Piggy bankThe financial situation for the provinces improved dramatically over the past year. When added together, 2021 provincial budget forecasts estimated a total deficit of $76 billion for the 2021 fiscal year. But the 2022 provincial budgets revealed that actual deficits for 2021 were only $24 billion.

Ontario saw the greatest reduction in their deficit, with a drop of nearly $20 billion. Alberta was a close second with a deficit reduction of $15 billion.

Lower government deficits might seem like good news for public services that have been struggling with austerity since the 2008 financial crisis. But this is not necessarily the case.

Deficits were reduced because provincial revenues increased at a higher-than-expected rate. Strong economic growth and higher prices for natural resources contributed to this increase. Provincial incomes were also boosted by inflation, largely through increased sales and corporate tax revenue stemming from higher prices.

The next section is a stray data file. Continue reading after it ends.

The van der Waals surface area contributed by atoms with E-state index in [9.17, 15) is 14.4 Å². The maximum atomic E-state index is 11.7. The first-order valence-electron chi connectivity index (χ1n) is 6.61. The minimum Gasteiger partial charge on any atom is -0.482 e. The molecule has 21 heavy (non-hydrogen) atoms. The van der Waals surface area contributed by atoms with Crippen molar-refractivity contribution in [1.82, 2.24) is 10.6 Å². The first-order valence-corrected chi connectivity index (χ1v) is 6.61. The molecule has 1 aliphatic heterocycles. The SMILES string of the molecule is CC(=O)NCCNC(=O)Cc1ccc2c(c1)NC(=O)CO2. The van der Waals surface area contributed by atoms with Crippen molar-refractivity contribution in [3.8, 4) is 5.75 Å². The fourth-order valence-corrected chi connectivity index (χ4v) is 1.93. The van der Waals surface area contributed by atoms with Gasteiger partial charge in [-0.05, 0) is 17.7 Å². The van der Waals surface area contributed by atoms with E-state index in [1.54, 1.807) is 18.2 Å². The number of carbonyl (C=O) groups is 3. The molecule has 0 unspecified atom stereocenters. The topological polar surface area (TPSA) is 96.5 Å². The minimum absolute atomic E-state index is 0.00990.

Unfortunately, while inflation increases government revenue numbers, it also helps governments seem like they are spending more when they are actually spending less.

Provincial deficitsWhen we compare program spending plans in the 2021 and 2022 provincial budgets, three provinces – Alberta, Manitoba, and Newfoundland and Labrador – have reduced spending year over year. The other seven provinces appear to have substantial spending increases.

However, once we adjust for inflation and population growth, these apparently healthy spending increases turn out to be either negligible or non-existent.  Adjusted numbers show British Columbia with the largest spending increase at 0.9%, followed by Quebec at 0.7%. Given that inflation in 2022 is expected to be double than it was in 2021, these increases will likely get swamped before the year is out.

Change in provincial expendituresGovernments use smoke and mirrors to make it look like they are spending more than they really are. As workers who deliver public services, we know that underfunding and cuts to public services negatively impact marginalized communities the most. To hold governments to account, it is crucial for us to keep track of spending commitments, while making sure to adjust for inflation and population growth.